So how does that heroin get into the U.S. generally, and the Philadelphia region specifically? Here are some answers, drawn from Inquirer reporting and recent DEA reports. (Local DEA representatives could not comment for this article Wednesday, because as part of the government shutdown, they may speak to reporters only about national security issues.)

How does heroin get to Philadelphia?
How does fentanyl get to Philadelphia?
What about prescription drugs? How much do they contribute to today’s opioid epidemic?
Would a border wall help stop the flow of illicit drugs?
OK, as one comment stated, (in article and within the you tube) :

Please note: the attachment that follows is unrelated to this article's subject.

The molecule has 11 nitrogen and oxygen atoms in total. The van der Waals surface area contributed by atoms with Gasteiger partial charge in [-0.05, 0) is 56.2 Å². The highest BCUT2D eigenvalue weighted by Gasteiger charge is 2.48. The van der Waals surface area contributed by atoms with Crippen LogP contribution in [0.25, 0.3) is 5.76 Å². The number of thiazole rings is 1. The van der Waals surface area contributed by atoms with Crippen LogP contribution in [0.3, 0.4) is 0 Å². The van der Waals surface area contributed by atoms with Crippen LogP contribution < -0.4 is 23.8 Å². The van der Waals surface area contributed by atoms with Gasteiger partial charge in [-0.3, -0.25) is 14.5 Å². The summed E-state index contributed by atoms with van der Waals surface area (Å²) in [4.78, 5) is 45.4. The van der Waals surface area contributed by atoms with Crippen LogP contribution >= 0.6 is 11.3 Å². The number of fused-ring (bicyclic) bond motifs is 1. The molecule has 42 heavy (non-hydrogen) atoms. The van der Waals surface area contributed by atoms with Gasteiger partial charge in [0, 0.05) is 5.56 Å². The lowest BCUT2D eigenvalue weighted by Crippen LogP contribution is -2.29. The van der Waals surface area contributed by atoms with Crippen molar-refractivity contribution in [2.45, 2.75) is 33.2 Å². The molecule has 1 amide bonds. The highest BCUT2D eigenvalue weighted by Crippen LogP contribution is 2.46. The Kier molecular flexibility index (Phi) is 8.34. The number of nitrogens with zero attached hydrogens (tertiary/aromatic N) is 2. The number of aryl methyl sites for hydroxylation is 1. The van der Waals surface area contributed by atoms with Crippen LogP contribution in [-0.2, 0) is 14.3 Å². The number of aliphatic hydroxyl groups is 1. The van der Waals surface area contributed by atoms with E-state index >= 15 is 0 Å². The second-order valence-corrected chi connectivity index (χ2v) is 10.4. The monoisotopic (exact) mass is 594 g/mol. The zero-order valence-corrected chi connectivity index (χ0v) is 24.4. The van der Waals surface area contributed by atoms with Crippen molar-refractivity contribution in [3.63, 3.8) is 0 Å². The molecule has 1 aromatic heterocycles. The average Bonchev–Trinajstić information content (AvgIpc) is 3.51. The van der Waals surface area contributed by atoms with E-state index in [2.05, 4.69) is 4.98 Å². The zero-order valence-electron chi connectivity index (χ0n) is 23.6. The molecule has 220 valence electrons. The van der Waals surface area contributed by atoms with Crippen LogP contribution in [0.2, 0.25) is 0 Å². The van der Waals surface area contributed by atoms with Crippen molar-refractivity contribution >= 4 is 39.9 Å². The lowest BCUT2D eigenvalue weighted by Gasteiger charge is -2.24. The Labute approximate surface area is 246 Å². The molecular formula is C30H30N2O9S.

"I wonder why this article fails to mention all these "Victims" were illegal drug users."

And that is because (IMHO) if the partiers were charged with a crime they would ultimately have to prosecute the dealers.

Following that rabbit hole, one would find that these illegal drugs are coming from illicit labs from over border. And that gives raise of the liberal failed but (profitable policies), with securing the safety and the metal health of California.

Thanks to Proposition 47, which gives pretense of hiding the truth.

One can see how the controlled media plays an important role with this coverup.

Police: Fentanyl a cause of overdoses at house
Sunday, January 13, 2019
CHICO, Calif
. (AP) — The Latest on a mass drug overdose at a house in Chico, California (all times local): 7:30 p.m.